Book #77: A House For Mr. Biswas
Finally, it’s done.
I don’t recall taking this long to read a novel in quite some time. I previewed A House for Mr. Biswas on December 9 and I’m reviewing it today. That’s nearly two months.
This is a dense novel. It’s a very good, well-written novel, but it’s a dense novel. I’d compare it to drinking a stout. You don’t sit down and chug a stout, or you’re going to have serious problems, like bloating–and maybe vomiting. You have to drink it in small doses.
That’s how I approached Mr. Biswas, so that’s why reading the book took so long.
If you’d told me I would take nearly 2 months to read the novel, I would have guessed that I probably disliked it. That’s the usual pattern for me.
At its core, the plot is really simple: Mr Biswas just wants his own house. It’s a life-long goal—one that becomes seemingly impossible for him to achieve.
The problem is—well, actually, there’s a multitude of problems— he’s married into a large Indian family (relocated to Trinidad) that, traditionally, all lives together. Mr. Biswas and his wife, Shama, make terrible spending decisions—like buying a car when they’re already broke and supposedly trying to save for our house.
And Mr. Biswas has a persistent victim mentality. He blames his wife, he blames his kids, and he especially blames his wife’s family for his situation.
Biswas is bitter, snarky, occasionally violent, and sometimes just genuinely funny. Sounds a little like V.S. Naipaul, yes?
The beauty of the novel is its portrayal of this unique culture and all these strange rules of etiquette. Male and female roles are strictly defined. Women are routinely physically abused. Men are insanely competitive—attempting to outdo each other with nice clothes, furniture, and house size. Well, that’s kind of American I guess.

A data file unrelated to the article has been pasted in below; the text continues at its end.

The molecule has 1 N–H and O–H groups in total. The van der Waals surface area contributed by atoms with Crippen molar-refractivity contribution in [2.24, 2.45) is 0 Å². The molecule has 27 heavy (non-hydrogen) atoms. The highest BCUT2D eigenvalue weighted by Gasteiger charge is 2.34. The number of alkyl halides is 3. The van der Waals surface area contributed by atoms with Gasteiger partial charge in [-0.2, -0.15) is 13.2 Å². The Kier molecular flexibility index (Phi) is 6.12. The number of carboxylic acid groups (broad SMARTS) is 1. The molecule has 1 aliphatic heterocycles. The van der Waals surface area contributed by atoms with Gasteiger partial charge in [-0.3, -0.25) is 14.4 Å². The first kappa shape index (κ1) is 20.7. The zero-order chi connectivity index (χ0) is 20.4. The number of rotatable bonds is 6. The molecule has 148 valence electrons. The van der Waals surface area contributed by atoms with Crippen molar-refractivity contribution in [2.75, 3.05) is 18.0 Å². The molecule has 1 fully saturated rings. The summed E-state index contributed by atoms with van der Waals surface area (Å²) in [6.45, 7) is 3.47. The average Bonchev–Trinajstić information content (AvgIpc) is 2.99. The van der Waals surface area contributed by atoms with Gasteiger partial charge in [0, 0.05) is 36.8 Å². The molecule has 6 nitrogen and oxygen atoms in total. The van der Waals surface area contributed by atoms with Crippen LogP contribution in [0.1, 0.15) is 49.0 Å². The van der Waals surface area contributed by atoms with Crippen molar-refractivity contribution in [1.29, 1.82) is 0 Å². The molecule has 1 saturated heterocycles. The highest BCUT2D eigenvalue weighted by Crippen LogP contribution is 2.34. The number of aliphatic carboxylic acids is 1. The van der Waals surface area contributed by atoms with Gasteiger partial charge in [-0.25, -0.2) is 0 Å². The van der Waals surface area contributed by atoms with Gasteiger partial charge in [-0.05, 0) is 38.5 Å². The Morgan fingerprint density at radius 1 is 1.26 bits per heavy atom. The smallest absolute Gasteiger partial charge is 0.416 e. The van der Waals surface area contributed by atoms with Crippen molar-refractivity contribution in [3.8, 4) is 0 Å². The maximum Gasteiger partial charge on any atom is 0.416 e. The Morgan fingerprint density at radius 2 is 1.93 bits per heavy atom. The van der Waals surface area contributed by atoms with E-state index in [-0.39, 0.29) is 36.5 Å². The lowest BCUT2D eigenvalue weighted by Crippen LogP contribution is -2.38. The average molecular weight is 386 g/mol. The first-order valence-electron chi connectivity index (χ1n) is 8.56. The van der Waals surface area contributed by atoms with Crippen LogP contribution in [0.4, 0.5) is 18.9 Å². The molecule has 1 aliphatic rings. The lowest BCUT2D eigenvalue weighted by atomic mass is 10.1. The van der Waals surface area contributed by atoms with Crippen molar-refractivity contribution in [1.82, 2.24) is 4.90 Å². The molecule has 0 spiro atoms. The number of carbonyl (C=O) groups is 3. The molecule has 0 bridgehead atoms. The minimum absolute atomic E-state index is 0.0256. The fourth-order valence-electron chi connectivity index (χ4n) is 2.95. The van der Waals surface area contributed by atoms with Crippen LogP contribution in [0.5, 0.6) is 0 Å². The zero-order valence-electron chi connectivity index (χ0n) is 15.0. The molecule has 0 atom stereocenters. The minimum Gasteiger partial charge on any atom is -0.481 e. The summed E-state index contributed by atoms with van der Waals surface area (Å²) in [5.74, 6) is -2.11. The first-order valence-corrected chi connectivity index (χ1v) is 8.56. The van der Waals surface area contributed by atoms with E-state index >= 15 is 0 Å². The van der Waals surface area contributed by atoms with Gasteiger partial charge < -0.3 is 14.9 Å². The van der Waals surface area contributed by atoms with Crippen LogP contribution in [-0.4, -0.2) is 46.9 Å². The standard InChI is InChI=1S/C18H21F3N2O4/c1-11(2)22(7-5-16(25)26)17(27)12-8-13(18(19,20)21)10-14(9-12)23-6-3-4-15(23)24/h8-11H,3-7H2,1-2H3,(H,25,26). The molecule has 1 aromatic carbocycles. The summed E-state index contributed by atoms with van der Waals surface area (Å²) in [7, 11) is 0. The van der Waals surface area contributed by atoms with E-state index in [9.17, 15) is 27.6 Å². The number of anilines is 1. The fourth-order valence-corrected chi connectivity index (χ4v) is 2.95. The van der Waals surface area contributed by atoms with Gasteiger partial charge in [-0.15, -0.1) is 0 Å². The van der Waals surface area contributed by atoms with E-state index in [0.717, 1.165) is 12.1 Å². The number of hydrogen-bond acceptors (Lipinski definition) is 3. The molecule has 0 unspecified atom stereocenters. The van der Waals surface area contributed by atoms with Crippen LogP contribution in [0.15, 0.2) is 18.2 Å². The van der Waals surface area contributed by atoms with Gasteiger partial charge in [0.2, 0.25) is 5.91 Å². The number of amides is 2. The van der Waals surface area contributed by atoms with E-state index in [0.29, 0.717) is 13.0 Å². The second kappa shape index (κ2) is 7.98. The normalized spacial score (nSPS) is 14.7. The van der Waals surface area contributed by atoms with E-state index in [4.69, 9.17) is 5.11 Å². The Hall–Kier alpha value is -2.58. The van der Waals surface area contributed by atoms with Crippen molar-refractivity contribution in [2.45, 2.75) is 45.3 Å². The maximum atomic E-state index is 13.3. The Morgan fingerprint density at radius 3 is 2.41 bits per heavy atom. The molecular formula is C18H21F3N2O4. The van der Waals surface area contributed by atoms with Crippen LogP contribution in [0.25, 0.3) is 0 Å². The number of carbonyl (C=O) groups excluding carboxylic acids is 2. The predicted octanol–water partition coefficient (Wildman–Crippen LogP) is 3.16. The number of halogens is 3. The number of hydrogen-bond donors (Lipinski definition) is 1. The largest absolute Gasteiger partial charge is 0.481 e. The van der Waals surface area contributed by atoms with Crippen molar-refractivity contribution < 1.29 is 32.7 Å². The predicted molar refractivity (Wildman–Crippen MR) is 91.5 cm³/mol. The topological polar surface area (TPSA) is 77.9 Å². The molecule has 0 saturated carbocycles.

But back to Naipaul. If you know enough about him, you might find it difficult to read this book. Publicly, at least, he’s a jerk.
But there’s no denying that Naipaul is an amazing writer and A House for Mr. Biswas is an outstanding novel. If you know Tiger Woods is jerk and you still watch him play golf, if you know Bill Clinton cheated on his wife and still voted for him, if you know Tom Cruise is an unabashedly pompous d-bag and you still watch his movies, then I think you’ll be just fine reading a novel written by V.S. Naipaul.
The man has a gift.
Towards the middle of the morning the sky lightened and lifted, the rain thinned to a drizzle, then stopped altogether. The clouds rolled back, the sky was suddenly blinding blue and there were shadows on the water […]. Roads and roofs dried, steaming areas of dryness spreading out swiftly, like ink on a blotter. And presumably roads and yards were dry, except for the depressions where water had collected. Heat nibbled at their edges, until even the depressions failed to reflect the blue sky. And the world was dry again, except for the mud in the shelter of trees.
That’s the type of writing you get when you read A House for Mr. Biswas. It’s not a “page-turner,” and if you’re like me you might take a while to read all 565 pages, but it’s one of the most well-written novels on this list. I recommend it.
The Opening Line: “Ten weeks before he died, Mr. Mohun Biswas, a journalist of Sikkim Street, St James, Port of Spain, was sacked.”
The Meaning: Mr. Biswas just wants a frickin’ house. That’s it. Can’t the man have his own house without having to live with 30 other people in his wife’s family’s house?
Highlights: V.S. Naipaul has been widely called one of the greatest writers of the 20th century. After reading A House for Mr Biswas, I can see why. It’s fully-character driven, but the amount of time and the depths to which Naipaul goes to explore these characters, mainly Mr. Biswas, is astounding.
Lowlights: This is a dense book, so it might take you awhile to read. Towards the end of the book, you might feel worn out. It’s truly a slow-paced, light on plot, character driven novel. That may or may not appeal to you.
Memorable Line: “Occasionally, a nerve of memory is touched—a puddle reflecting the blue sky after rain, a pack of thumbed cards, the fumbling with a shoe-lace, the smell of a new car, the sound of a stiff wind through trees, the smells and colours of a toyshop, the taste of milk and prunes—and a fragrant of forgotten experience would be dislodged, isolated, puzzling […]. So later, and very slowly, in securer times of different stresses, when the memories had lost the power to hurt, with pain or joy, they would fall into place and give back the past.”
Final Thoughts: Do yourself a favor and give this novel a chance–especially if you don’t mind a character-driven, slower-paced story. If anything, you can enjoy A House for Mr. Biswas because of the beautiful prose.